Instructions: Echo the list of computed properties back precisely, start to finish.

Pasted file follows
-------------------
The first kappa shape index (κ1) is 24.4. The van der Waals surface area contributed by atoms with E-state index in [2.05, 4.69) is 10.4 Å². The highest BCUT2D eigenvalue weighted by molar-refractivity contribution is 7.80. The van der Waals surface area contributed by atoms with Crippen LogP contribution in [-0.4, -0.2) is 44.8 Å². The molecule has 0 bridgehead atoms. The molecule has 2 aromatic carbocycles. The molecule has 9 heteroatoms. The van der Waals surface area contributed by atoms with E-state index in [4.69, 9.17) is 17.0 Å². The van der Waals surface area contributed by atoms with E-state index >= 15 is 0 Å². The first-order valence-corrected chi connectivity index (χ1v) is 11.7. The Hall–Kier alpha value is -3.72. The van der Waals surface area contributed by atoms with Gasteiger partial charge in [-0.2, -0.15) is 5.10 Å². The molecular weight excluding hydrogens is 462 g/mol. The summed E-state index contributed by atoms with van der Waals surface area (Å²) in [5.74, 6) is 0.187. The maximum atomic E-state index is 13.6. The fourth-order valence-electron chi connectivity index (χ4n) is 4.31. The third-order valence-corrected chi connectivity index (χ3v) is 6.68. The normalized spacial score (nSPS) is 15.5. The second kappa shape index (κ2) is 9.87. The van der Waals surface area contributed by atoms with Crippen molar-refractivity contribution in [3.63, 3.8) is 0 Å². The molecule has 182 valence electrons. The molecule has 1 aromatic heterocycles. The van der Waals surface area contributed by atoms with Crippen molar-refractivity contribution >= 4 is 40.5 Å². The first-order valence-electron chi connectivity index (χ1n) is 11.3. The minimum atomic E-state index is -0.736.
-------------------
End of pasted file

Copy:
The first kappa shape index (κ1) is 24.4. The van der Waals surface area contributed by atoms with E-state index in [2.05, 4.69) is 10.4 Å². The highest BCUT2D eigenvalue weighted by molar-refractivity contribution is 7.80. The van der Waals surface area contributed by atoms with Crippen LogP contribution in [-0.4, -0.2) is 44.8 Å². The molecule has 0 bridgehead atoms. The molecule has 2 aromatic carbocycles. The molecule has 9 heteroatoms. The van der Waals surface area contributed by atoms with E-state index in [4.69, 9.17) is 17.0 Å². The van der Waals surface area contributed by atoms with E-state index >= 15 is 0 Å². The first-order valence-corrected chi connectivity index (χ1v) is 11.7. The Hall–Kier alpha value is -3.72. The van der Waals surface area contributed by atoms with Gasteiger partial charge in [-0.2, -0.15) is 5.10 Å². The molecular weight excluding hydrogens is 462 g/mol. The summed E-state index contributed by atoms with van der Waals surface area (Å²) in [5.74, 6) is 0.187. The maximum atomic E-state index is 13.6. The fourth-order valence-electron chi connectivity index (χ4n) is 4.31. The third-order valence-corrected chi connectivity index (χ3v) is 6.68. The normalized spacial score (nSPS) is 15.5. The second kappa shape index (κ2) is 9.87. The van der Waals surface area contributed by atoms with Crippen molar-refractivity contribution in [3.63, 3.8) is 0 Å². The molecule has 182 valence electrons. The molecule has 1 aromatic heterocycles. The van der Waals surface area contributed by atoms with Crippen molar-refractivity contribution >= 4 is 40.5 Å². The first-order valence-electron chi connectivity index (χ1n) is 11.3. The minimum atomic E-state index is -0.736.